a bridge

Today, it felt like I took that last step, off the bridge.  I looked back, at all of the beams that made up the bridge that I’ve been walking across.

When I placed my foot on the first beam, I was 22. Young, free, and ready to take on the world. I was in college, learning, and loving the knowledge that was pouring in. I didn’t even realize that I was on a bridge.

Moving forward, a few more beams, I graduated from college, got married, had my first child.

I stood on the edge of the bridge at this point. I looked back, often. Everything happened so quickly. I kept trying to figure out how I got there. I relied on myself to take the next steps. I fell a few times, and relied on myself again, to get back up.

Another child, a few more years of marriage, a few more beams under foot, exhausted.

We moved an hour away from our family and friends so that his commute to work would be less stressful. We met new friends, but I drove back to regain comfort every weekend.

I never looked up. I just kept waking alone. I thought I had to be strong for my kids.

More beams, more years of marriage, two more children.

The bridge suddenly gave out.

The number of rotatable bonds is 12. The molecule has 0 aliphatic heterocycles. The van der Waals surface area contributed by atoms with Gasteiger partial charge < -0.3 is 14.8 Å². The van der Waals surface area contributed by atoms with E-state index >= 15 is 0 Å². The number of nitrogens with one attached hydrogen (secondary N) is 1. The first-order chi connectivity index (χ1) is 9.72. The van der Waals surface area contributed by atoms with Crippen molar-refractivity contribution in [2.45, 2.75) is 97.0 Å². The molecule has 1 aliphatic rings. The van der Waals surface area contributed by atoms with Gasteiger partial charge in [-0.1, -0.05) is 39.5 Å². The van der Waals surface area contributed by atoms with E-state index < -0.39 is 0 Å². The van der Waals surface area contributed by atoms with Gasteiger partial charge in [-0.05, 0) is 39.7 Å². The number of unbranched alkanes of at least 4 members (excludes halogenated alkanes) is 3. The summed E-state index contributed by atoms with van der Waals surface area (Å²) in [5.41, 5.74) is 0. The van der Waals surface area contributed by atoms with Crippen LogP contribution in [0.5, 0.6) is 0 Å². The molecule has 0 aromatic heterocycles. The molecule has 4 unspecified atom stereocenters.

I was hanging on, barely, fingers slipping, while my children were clinging to me.

Instead of crying out for help, I climbed back up, and walked back the way I came. My children were still clinging to me. They were afraid to let go.

We lived with my parents during the divorce. We were still on the bridge, going the wrong way, crossing the same beam over and over, feeling stuck in one place, for several years.

I was so tired, and they were so heavy.

I didn’t realize it at the time, but I see it now as I’m looking back at the completed bridge. It was being repaired, as we stood there, holding on to each other. The planks were being reset before us. Stronger.

I also didn’t know who was carrying me the next several planks in the right direction.

We bought a house. They started letting go of me. They started to breathe on their own. They started becoming their own.

I watched them run, jump, even skip ahead of me at times, on the bridge. I cherished their laughter. It made an imprint on my heart, and remained in my ears.

They reached the end of the bridge, leapt off, looked back at me, smiled, waved, and ran into their future.

I was alone.

For the first time in ten years, I looked up.

Instantly, my feet moved forward. Plank by plank, they found their way. Fear was behind me.

I felt a presence, daily, walking alongside me. I felt a love I never knew. I felt an embrace that gave me the strength to move forward, toward the end of the bridge.

I looked back, often, and I saw peace.

I took that last step off the bridge today.

I left the pain behind, and I decided to never let go of the arms that carried me across the broken planks.



5 thoughts on “a bridge

  1. Annie,
    That was truly a great story and glad you were able to repair the kids and you to where you guys needed robe!! That will make them stronger people and deal with struggles as they get older!!

    There might be something missing that you would like to have in your life, companionships and fun again….


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